I really need to take better care of my yard. Considering tearing down the toolshed and building some kind of fenced-in garden or greenhouse or something. I am just not a born gardener and don’t like plants (that is, to care for plants). It’s all lovely when I am not the one pulling the weeds.
At a loss. I have written before about loving an addict. Or someone who clearly reaches a stage at which he is no longer fully in control of what he is doing. The first reaction is always hurt because his first action is to lash out and take a swipe. It’s textbook self-hatred seeping out but nevertheless taking its toll on unintended targets.
My next reaction: self-preservation and anger. By this point, though, he has moved to the next stage of his oblivion. Self-pity festooned with self-destruction. Empty promises strung like burned-out Christmas lights on a dying tree.
Watching this play out, I don’t understand what I should do, if anything. I talk to his family, and they have been through this before. They kind of have to be part of it. Maybe they could practice some of this ill-advised “tough love” but what should I do?
It’s a rough question and for my own sake I should just do nothing. Wash my hands of the whole thing.
I question, even if only academically, how to give someone like this the “community” he apparently lacks when he is demanding, insufferable, compulsively lying. As I wrote when I originally posed the question, “Of course I’m all for discoveries that help us better understand the nature of addiction but would also appreciate knowing on an individual level: if addicts lack connections and relationships and a sense of community and connectivity – and that partially explains what they are doing – how can an individual help? How does an individual, the non-addict in the addict’s life, cope? Every study in the world, every book in the world that explains what addiction is does not change the day-to-day challenges of living with, loving or trusting an addict.”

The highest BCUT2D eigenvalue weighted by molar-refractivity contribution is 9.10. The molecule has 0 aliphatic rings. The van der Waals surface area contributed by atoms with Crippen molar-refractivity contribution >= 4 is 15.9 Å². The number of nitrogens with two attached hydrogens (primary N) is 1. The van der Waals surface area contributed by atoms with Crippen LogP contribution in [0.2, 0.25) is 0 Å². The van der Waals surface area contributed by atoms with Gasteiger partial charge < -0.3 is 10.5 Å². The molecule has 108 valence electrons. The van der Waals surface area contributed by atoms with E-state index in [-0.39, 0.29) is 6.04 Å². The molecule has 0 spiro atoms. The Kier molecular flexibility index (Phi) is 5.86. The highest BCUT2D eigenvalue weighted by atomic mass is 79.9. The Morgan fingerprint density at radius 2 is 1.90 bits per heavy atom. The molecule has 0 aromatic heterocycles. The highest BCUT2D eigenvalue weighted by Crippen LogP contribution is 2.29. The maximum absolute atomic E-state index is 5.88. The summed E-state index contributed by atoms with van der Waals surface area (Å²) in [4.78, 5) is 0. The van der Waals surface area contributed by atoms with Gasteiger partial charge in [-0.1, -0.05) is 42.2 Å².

My next discard is a boring, ugly dress. I will chuck it at the weekend. It has come to symbolize a lot of things, including moments of tremendous self-hate. It has come to remind me of many times I would rather forget. I never liked it in the first place but almost as if woven into the fabric, it’s just a sad rag clinging to who I don’t want to be. It’s going.
I have not decided yet what item I will cast aside today. I know I will throw out a broken interval timer. I bought a new (identical) one online… but in the absence of the replacement, I found an app that works fine. Not sure why I didn’t think of that before. It must be generational and habitual.